Meet our Contestants for the Greenest Commercial Spaces in the World
You’ve heard of net zero eco-friendly homes, now commercial buildings are getting in on the act. Let’s take a look at three new developments in green building technology that are spear-heading the drive to a more sustainable future.
Bachelorette number one gets points for being an exceptional retrofitted green beauty. The Old Corn Mill in Millhouse Green, South Yorkshire just became one of the 14 greenest buildings in England. It’s no mean feat for a building to earn an A+ energy performance rating, especially one that’s 250 years old, but Old Corn Mill has done just that. A combination of renewable energy sources and energy efficient technologies ensure that the Old Corn Mill produces more energy than it consumes.
The building makes use of a solar power system, two small wind turbines and a geothermal water source under the carport to provide energy. Zero energy or passive buildings also need to be well-insulated and, to that end, Old Corn Mill uses substantial wall, floor and ceiling insulation.
The Mill is an excellent example of the trend to build zero energy or net energy buildings. These buildings offer substantial savings by creating their own renewable energy, they save on raw materials by recycling and have a considerably positive impact on the environment.
Bachelorette number two is the Mac-daddy of green offices; the Frontier project. The very purpose of this initiative by the Cucamonga Valley Water District is to educate the uninitiated on sustainable building technology. This building employs every trick in the book including a green roof and solar array. The green roof insulates and filters rainwater. The eco-friendly kitchen utilizes energy efficient appliances. Natural lighting and a cooling tower further reduce energy consumption. A comfy insulated envelope is the building block of every eco-friendly building and the Frontier Project is no exception. ICFs or insulated concrete forms provide maximum insulation from the diverse climactic elements of the Californian desert.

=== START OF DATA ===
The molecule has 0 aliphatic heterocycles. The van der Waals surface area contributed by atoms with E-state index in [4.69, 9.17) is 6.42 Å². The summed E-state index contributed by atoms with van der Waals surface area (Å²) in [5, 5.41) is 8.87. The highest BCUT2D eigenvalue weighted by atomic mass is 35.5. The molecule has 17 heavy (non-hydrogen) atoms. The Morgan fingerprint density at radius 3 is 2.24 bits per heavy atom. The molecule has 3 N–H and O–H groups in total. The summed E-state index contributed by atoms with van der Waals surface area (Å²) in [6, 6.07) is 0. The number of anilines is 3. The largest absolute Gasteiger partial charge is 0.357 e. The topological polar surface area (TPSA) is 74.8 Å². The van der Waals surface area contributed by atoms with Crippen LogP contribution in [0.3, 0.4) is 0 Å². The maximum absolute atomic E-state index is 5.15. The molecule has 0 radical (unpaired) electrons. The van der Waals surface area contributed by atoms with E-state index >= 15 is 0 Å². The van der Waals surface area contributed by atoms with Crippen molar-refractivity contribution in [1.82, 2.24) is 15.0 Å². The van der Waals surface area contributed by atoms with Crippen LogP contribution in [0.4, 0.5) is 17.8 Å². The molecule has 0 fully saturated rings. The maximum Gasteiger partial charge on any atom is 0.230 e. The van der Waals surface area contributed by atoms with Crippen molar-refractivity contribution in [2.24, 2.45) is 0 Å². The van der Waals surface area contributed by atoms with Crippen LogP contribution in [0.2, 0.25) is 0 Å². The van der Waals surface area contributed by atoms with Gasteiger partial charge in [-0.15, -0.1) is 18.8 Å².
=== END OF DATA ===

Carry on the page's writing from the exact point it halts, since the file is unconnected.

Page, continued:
ICFs are becoming the building blocks of choice as they impart exceptional insulation and strength. They are virtually indestructible and offer additional protection from tornadoes, hurricanes and earthquakes. Schools in Mexico constructed from ICFs double as storm shelters for local residents in inclement weather.
Our last and loveliest bachelorette is the Tianjin Eco-City in China. Although not sustainable, this building uses green building technology that will make it the most eco-friendly building in China. The 44 floor office tower is being developed by Tianjin Real Estate Development and will be completed by 2013. Inspired by local bamboo forests, the building generates 20% of its own clean energy through wind turbines, hydrogen fuel cells and solar panels. It also consumes 20% less energy to make a total energy saving of 40%.